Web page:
April 24, 2012; Fayetteville, AR, USA; Newly announced Arkansas Razorbacks head coach John L. Smith talks as athletic director Jeff Long looks on during a press conference at the Broyles Athletic Center. Mandatory Credit: Beth Hall-US PRESSWIRE
The ripple from the waves of scandal can be felt far away. The unintended consequences of Bobby Petrino's actions were many, and some are definitely more important than their impact on football. But when Petrino acted a fool on April 1st, it eventually left Weber State without a head football coach after spring camp had already concluded.
In the world of lower-division and mid-major college sports, you get used to being a punching bag. But you never expect such a blow to come from someone that calls your school "alma mater."
In a college sports world where schools will drop tradition and rivalries for a few extra conference dollars, I suppose nothing should surprise us. Still, when John L. Smith took over the reigns at Weber State, he seemed like the perfect fit to take the torch. Passing him that torch was the aging Ron McBride, a Utah sports legend. After making the University of Utah competitive in football, he brought Weber State football out of the ashes and into a conference competitor again. While only 43-38 in his seven seasons there, McBride did get Weber State to 10-3 and to the FCS Quarterfinals before bowing out to Montana in 2008.
Smith took the job to return to Ogden after 40 years away. After playing at Weber State in 1968-1970, he was a graduate assistant the following year, and then began his lengthy coaching career. After stops around the WAC, Pac-10, C-USA, the Big Ten, and the SEC, Smith was making his move back to Ogden to put a cap on his career, to bring it full circle.
After Petrino wrecked his motorcycle and the facts begin to emerge (he was riding with his mistress, who he had also self-hired into a job in Arkansas's athletic department), Smith's name emerged as a solid interim replacement. Having coached the special teams for the Razorbacks for three years, Smith was familiar with the school and the conference. The school made its move, and Smith coached zero games in the Big Sky and presided over the Wildcats for just a matter of months.
Weber State was uncomfortably trending on Twitter when Arkansas made the announcement. While some were wondering why Arkansas would choose John L, others weren't sure how John L could put the screws to his alma mater in such a terrible way.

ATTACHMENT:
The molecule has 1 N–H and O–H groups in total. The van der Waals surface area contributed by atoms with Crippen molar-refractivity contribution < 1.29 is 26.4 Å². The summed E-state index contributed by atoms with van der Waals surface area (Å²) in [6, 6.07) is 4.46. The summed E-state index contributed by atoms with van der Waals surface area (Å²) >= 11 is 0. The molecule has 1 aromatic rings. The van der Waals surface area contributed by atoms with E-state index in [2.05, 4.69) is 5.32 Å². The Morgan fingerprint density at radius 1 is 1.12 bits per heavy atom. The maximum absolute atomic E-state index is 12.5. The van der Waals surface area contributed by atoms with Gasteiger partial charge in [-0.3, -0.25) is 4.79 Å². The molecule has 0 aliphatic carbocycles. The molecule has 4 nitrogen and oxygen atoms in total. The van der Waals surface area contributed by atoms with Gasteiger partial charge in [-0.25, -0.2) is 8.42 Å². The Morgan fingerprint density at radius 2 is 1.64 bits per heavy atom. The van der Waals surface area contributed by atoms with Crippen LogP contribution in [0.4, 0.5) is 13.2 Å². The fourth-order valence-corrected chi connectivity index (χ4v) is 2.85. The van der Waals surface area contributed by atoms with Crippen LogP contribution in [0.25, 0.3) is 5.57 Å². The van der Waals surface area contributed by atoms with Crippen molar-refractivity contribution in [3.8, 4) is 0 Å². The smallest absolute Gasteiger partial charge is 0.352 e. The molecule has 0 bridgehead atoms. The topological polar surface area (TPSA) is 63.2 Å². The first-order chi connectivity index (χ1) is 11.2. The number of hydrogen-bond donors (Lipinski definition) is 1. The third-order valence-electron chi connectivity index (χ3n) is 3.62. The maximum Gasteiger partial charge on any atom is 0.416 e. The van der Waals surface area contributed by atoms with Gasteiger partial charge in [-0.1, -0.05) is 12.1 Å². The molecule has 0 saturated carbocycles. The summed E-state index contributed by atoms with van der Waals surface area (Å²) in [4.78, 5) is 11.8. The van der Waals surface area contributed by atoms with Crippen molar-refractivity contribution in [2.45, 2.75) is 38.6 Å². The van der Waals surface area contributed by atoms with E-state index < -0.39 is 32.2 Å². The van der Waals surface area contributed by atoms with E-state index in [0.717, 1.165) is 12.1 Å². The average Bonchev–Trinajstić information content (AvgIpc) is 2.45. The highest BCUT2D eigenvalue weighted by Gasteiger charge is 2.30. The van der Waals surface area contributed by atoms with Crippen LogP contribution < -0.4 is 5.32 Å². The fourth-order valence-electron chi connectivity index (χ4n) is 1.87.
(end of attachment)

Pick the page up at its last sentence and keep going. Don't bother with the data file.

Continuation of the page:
Anybody can be bought with money, even a football coach bought to leave his alma mater high and dry. How could a coach who held solid coaching positions for many, many years turn his back on Weber State for $850k as Arkansas's one-year rental? His integrity was called into question by many.
None of us knew the full story. While John L. was being villainized by many, he made his decision on the backdrop of financial distress. Smith had lost tons of money in real estate investments he began while coaching at Louisville over 10 years ago. His investment stake of "multi-millions" couldn't withstand what happened over the last several years, and Smith is filing for bankruptcy.
Like John L. from his investment disaster, Weber State will try to move on. Defensive coordinator Jody Sears, who coached the same position at Washington State for the last three seasons, was named the interim head coach for Weber's 2012 campaign. Sears will try to improve upon Weber's disappointing 5-6 mark last season and keep the ship steered in the right direction, moving on without the coach he and his colleagues thought would take the program to the next level.
Of note, BYU will play Weber State just the third time in school history, holding a 2-0 series lead. The last game was played in 1979 in Provo, where BYU won 48-3.
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